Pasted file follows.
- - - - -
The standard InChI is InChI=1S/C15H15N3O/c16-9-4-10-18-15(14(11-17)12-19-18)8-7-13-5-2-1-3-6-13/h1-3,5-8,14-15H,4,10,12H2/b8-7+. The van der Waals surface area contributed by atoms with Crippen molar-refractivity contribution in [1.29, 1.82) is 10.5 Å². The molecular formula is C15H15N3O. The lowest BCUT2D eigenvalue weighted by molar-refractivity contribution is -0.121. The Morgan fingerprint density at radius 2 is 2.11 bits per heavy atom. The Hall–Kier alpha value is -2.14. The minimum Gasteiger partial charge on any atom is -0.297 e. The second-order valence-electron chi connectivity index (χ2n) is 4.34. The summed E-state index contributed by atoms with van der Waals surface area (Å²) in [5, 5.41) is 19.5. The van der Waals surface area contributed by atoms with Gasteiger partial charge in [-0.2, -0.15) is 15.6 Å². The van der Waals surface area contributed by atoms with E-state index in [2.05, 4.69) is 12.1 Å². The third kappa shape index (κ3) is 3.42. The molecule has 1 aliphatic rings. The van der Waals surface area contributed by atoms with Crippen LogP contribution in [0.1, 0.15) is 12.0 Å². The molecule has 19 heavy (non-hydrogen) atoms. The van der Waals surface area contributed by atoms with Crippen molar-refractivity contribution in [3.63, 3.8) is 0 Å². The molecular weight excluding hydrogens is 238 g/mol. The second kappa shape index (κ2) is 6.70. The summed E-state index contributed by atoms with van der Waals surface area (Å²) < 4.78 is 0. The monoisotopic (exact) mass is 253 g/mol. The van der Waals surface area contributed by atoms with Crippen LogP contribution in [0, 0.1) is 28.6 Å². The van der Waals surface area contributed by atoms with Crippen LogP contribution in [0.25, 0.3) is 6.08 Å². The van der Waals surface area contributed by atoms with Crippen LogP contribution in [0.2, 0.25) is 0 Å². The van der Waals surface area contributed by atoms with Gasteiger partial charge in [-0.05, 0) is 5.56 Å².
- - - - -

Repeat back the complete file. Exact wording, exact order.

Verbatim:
The standard InChI is InChI=1S/C15H15N3O/c16-9-4-10-18-15(14(11-17)12-19-18)8-7-13-5-2-1-3-6-13/h1-3,5-8,14-15H,4,10,12H2/b8-7+. The van der Waals surface area contributed by atoms with Crippen molar-refractivity contribution in [1.29, 1.82) is 10.5 Å². The molecular formula is C15H15N3O. The lowest BCUT2D eigenvalue weighted by molar-refractivity contribution is -0.121. The Morgan fingerprint density at radius 2 is 2.11 bits per heavy atom. The Hall–Kier alpha value is -2.14. The minimum Gasteiger partial charge on any atom is -0.297 e. The second-order valence-electron chi connectivity index (χ2n) is 4.34. The summed E-state index contributed by atoms with van der Waals surface area (Å²) in [5, 5.41) is 19.5. The van der Waals surface area contributed by atoms with Gasteiger partial charge in [-0.2, -0.15) is 15.6 Å². The van der Waals surface area contributed by atoms with E-state index in [2.05, 4.69) is 12.1 Å². The third kappa shape index (κ3) is 3.42. The molecule has 1 aliphatic rings. The van der Waals surface area contributed by atoms with Crippen LogP contribution in [0.1, 0.15) is 12.0 Å². The molecule has 19 heavy (non-hydrogen) atoms. The van der Waals surface area contributed by atoms with Crippen molar-refractivity contribution in [3.63, 3.8) is 0 Å². The molecular weight excluding hydrogens is 238 g/mol. The second kappa shape index (κ2) is 6.70. The summed E-state index contributed by atoms with van der Waals surface area (Å²) < 4.78 is 0. The monoisotopic (exact) mass is 253 g/mol. The van der Waals surface area contributed by atoms with Crippen LogP contribution in [0, 0.1) is 28.6 Å². The van der Waals surface area contributed by atoms with Crippen LogP contribution in [0.25, 0.3) is 6.08 Å². The van der Waals surface area contributed by atoms with Crippen LogP contribution in [0.2, 0.25) is 0 Å². The van der Waals surface area contributed by atoms with Gasteiger partial charge in [-0.05, 0) is 5.56 Å².